Analysing humour, as the famous formulation goes, is like pulling the wings off a beautiful fly to see if it can still dance to anything by Phil Collins and/or Genesis (or any eighties era bands that flies liked then) – it’s a horrifying ordeal best left to the imagination. But with all the hoohaa surrounding 10:10’s video of exploding (sceptical) children, added to the fact that all the hoohaa will soon be approaching its sixth anniversary and still seems to erupt on a semi-regular basis, pulling the wings off this particular fly is, in my book, necessary and overdue. So here goes.
I don’t think the ‘No Pressure’ film was offensive. I wasn’t upset by the idea of climate sceptics being destroyed for the hesitant, mild qualms they had in the video. And I don’t think climate justice warriors made a huge error in putting the film out. It’s not tasteless in the way that many sceptics characterised it as. The violence is cartoonish, the set-up clearly absurd, the intention light-hearted – even affectionate.
So the film wasn’t tasteless, and wasn’t offensive. What it was, however, was boring. By 2010, writer of the film Richard Curtis’s schtick was so old and creaking it was like watching a nonagenarian earnestly arrange what’s left of his hair because he thinks he’s in with a chance with the 22-yr-old cleaner. Heartbreaking, really.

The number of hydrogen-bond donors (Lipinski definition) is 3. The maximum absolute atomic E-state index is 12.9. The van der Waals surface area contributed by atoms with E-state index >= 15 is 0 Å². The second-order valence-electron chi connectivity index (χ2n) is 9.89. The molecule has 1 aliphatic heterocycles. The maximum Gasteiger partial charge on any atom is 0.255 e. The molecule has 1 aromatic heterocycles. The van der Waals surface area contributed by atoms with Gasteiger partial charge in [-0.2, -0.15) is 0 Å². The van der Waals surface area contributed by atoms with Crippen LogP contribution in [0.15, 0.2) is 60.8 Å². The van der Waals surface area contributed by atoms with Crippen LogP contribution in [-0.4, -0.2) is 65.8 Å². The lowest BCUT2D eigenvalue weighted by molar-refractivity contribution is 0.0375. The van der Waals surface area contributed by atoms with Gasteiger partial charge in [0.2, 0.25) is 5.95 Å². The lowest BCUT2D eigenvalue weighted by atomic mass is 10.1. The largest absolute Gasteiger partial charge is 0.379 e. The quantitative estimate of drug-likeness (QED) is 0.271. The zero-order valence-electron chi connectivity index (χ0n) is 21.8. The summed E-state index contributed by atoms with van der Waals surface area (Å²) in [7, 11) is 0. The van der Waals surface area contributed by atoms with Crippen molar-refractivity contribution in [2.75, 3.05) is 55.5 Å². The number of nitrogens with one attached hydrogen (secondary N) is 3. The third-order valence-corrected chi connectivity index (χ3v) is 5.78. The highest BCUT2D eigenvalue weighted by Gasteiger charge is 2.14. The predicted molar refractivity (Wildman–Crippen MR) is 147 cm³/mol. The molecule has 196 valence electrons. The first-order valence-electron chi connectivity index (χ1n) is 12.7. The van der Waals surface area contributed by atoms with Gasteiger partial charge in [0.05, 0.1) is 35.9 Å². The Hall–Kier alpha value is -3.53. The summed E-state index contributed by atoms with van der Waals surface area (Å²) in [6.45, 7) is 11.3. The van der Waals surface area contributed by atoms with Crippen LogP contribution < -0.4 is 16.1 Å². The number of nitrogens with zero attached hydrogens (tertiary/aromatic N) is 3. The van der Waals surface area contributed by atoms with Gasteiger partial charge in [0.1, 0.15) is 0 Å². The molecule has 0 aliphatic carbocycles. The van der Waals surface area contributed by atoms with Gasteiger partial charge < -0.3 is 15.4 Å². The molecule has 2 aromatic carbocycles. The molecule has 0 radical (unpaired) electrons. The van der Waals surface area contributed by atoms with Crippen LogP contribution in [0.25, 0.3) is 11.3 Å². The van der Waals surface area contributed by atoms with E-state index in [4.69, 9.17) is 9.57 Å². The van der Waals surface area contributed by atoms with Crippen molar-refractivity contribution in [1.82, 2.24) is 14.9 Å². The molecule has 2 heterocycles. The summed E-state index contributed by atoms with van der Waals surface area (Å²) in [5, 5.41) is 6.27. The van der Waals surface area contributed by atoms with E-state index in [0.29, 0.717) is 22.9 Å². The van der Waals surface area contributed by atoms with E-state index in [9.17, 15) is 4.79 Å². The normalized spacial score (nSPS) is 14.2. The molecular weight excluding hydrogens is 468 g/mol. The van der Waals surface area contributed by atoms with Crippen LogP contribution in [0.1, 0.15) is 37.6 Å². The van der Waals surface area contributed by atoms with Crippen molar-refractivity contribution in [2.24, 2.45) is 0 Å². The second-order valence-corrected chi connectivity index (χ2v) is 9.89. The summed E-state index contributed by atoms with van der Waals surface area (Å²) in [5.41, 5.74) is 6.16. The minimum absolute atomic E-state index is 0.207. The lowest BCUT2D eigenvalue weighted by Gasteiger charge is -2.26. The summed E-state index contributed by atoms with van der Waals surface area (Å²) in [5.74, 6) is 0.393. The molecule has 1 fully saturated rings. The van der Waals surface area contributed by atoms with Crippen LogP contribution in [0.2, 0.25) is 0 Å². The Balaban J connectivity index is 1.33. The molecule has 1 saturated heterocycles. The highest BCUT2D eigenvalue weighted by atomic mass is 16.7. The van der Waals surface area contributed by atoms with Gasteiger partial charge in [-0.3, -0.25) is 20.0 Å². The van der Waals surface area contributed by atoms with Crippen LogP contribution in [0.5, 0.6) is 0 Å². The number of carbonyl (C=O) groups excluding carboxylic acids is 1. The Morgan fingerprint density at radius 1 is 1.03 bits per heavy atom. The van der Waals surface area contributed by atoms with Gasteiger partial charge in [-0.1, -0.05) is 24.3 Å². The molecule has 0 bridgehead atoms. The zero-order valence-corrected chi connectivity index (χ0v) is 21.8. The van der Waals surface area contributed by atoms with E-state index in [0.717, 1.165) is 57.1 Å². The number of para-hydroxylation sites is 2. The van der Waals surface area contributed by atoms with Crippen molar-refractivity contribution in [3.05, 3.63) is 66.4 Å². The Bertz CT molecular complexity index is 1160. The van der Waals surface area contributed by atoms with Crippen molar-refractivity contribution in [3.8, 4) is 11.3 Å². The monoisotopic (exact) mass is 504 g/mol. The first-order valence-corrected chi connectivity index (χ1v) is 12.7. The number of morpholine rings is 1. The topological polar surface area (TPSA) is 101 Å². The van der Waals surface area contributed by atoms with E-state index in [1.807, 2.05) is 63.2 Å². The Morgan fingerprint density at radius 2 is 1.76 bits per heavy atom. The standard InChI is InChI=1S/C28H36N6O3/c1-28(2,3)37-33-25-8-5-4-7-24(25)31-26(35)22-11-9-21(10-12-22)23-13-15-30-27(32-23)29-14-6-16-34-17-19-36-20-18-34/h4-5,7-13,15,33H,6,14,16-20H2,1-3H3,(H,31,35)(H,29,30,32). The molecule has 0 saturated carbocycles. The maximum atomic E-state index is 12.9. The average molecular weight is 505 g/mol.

What schtick am I talking about? The essence of it comes in the first few minutes of Four Weddings and a Funeral. Posh, upper middle class Hugh Grant is late for a wedding and for the next three minutes we’re treated to one ‘Fuck!’ after another. That’s the joke. Beautifully articulate, well-spoken and respectable Hugh confounds your expectations with three minutes of ‘Fuck!!’.
This is Curtis’s schtick. His world is the world of stiff, hesitant, slightly prim, middle-class, diffident English people suddenly confounding your expectations with vulgarity and violence.
Haha. Funny. It’s because you weren’t expecting it. And oh, how it jars! So funny.
Actually no – not funny. Funny in 1985 when Phil Collins was at his height. But ready for the grave by 2010 – rotting and surrounded by flies. Wingless flies.
Incapable of dancing. Think about it.